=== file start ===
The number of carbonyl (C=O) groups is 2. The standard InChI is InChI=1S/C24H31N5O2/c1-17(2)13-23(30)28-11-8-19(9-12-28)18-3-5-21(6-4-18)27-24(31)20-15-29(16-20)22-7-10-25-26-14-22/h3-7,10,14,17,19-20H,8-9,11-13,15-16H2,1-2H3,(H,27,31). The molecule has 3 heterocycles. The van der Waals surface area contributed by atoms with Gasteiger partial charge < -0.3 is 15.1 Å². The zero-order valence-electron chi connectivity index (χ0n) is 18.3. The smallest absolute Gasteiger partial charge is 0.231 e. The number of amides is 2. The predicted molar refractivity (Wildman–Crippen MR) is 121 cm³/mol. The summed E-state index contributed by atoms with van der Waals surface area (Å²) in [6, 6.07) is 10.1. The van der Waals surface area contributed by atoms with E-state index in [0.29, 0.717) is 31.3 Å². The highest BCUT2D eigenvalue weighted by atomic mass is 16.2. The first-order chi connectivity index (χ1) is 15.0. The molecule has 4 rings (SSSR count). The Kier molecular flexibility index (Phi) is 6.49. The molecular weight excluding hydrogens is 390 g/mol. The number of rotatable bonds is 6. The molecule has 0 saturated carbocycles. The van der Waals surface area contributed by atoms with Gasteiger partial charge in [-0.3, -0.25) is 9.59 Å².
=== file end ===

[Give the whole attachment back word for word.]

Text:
The number of carbonyl (C=O) groups is 2. The standard InChI is InChI=1S/C24H31N5O2/c1-17(2)13-23(30)28-11-8-19(9-12-28)18-3-5-21(6-4-18)27-24(31)20-15-29(16-20)22-7-10-25-26-14-22/h3-7,10,14,17,19-20H,8-9,11-13,15-16H2,1-2H3,(H,27,31). The molecule has 3 heterocycles. The van der Waals surface area contributed by atoms with Gasteiger partial charge < -0.3 is 15.1 Å². The zero-order valence-electron chi connectivity index (χ0n) is 18.3. The smallest absolute Gasteiger partial charge is 0.231 e. The number of amides is 2. The predicted molar refractivity (Wildman–Crippen MR) is 121 cm³/mol. The summed E-state index contributed by atoms with van der Waals surface area (Å²) in [6, 6.07) is 10.1. The van der Waals surface area contributed by atoms with E-state index in [0.29, 0.717) is 31.3 Å². The highest BCUT2D eigenvalue weighted by atomic mass is 16.2. The first-order chi connectivity index (χ1) is 15.0. The molecule has 4 rings (SSSR count). The Kier molecular flexibility index (Phi) is 6.49. The molecular weight excluding hydrogens is 390 g/mol. The number of rotatable bonds is 6. The molecule has 0 saturated carbocycles. The van der Waals surface area contributed by atoms with Gasteiger partial charge in [-0.3, -0.25) is 9.59 Å².